To put it bluntly, in Rails it would be as if your application is solely composed of separate Rails plugins. The Rails architecture encourages people to have a huge app/ structure, where all of the components for a feature are kept separate and collocated together with similar components from other features, and distribute 3rd party code together with their Rails application in vendors/, whereas Django enforces Django apps to be shoulder-to-shoulder top-level packages, be they your instance specific apps or 3rd party apps, that can be independently redistributed and reused across several Django instances in the same environment, wholly encapsulating data fixtures, their own templates, static media, translations, test code, models, views and controllers and their intermediary components.

For instance, take a look at the repository of these two big projects, Zamboni and Redmine. All of Zamboni's application code resides within several dozen Django apps and just by reading the package (folder) names of each, you can see it's obvious that they document where certain parts (features) of the Web application are located and all the code pertaining to that feature is encapsulated within the app. Compare that with Redmine, where a feature's components are kept separate and mixed with other components in predefined directories. You have to do a lot of navigation within and across different directories when your exploring or developing Redmine's Wiki feature and that makes it harder to get a holistic view on everything the Wiki feature provides.

This is just my personal opinion that Django has a better architectural premise for developing and maintaining large code bases.

Is there a perception that Rails apps are more beautiful than Django apps?

As far as I can tell, personal preferences aside, both have a clean architectural design. If you follow the conventions and employ the same patterns as your framework does for solving similar problems, your apps should both look and feel beautiful to other framework developers.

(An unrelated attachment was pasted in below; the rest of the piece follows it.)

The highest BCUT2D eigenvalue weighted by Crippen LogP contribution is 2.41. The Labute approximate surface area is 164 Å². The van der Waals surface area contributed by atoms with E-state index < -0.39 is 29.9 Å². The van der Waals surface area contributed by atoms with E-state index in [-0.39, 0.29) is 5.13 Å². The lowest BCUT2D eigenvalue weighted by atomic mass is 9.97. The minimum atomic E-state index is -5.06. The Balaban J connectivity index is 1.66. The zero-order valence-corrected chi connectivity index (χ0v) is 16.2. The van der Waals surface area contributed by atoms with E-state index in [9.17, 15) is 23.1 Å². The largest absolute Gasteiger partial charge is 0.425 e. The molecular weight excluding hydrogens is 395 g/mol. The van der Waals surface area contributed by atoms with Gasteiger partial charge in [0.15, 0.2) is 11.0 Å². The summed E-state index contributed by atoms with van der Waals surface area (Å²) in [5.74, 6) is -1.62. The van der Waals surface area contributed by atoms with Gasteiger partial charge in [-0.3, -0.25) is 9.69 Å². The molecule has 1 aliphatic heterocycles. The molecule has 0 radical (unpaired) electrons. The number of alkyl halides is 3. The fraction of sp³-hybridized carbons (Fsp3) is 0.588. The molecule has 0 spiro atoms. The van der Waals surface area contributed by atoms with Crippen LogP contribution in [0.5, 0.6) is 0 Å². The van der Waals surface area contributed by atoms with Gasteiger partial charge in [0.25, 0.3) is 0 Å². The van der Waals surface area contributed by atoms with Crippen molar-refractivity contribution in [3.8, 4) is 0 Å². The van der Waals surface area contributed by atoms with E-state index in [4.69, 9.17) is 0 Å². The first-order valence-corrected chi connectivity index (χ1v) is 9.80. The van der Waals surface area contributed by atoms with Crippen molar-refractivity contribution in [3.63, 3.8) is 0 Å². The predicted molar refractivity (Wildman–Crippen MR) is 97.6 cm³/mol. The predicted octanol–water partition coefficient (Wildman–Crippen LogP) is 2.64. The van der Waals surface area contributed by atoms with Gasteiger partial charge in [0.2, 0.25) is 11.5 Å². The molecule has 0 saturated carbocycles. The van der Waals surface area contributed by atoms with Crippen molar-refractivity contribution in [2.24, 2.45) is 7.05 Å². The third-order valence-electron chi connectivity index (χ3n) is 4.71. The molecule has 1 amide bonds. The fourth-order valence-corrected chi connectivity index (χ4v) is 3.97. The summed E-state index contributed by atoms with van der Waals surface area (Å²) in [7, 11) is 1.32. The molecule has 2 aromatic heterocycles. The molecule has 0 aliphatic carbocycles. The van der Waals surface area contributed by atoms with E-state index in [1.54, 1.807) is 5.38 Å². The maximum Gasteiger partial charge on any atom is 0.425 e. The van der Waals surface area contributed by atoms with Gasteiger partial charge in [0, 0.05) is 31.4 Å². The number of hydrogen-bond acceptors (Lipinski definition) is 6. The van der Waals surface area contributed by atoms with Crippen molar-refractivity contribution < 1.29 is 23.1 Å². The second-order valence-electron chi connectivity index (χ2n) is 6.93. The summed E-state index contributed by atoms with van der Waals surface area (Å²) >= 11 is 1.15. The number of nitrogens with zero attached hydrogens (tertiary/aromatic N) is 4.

So this in part also answers the point people said about the difficult learning curve of Rails, which I believe holds true for Django just as well. Both have a difficult learning curve in that it takes time to understand the basic philosophy and designs of your framework to design and develop beautiful applications that go with, not against the framework. By beautiful I mean that it becomes very natural to discover where a certain feature is implemented, or more discretely, it's data, presentation and behavior and that it's very obvious where new features should be added and how they interact with existing components.

But until you don't have a well founded understanding of your framework to fully appreciate it, you'll most likely take up on novel approaches that extensively configure and customize the framework experience for other developers. I think the only newbie mistake you can make in Rails and Django is to do something that works, but has a very fragile and unintuitive design, something that either goes against documented and proven approaches in an unfashionable manner or otherwise ignores basic framework principles.

Is one easier to deploy than the other?

No, both provide tools for easy packaging and deployment. There are a lot of Ruby and Python Web servers out there in the wild that make deployment a breeze, although I can see most people still deploy their apps for Apache, which is a whole lot of bang for something that's likely to be used solely for instancing and interfacing with your Rails or Django app, so I understand where some of the pain is coming from.

Which has better database libraries/ORM?

Rails and Django diverge on their perception of the database schema. Rails takes your existing schema and maps it to application logic, while Django takes your existing application logic and maps it to a schema. Both have never prevented anyone from building complex applications.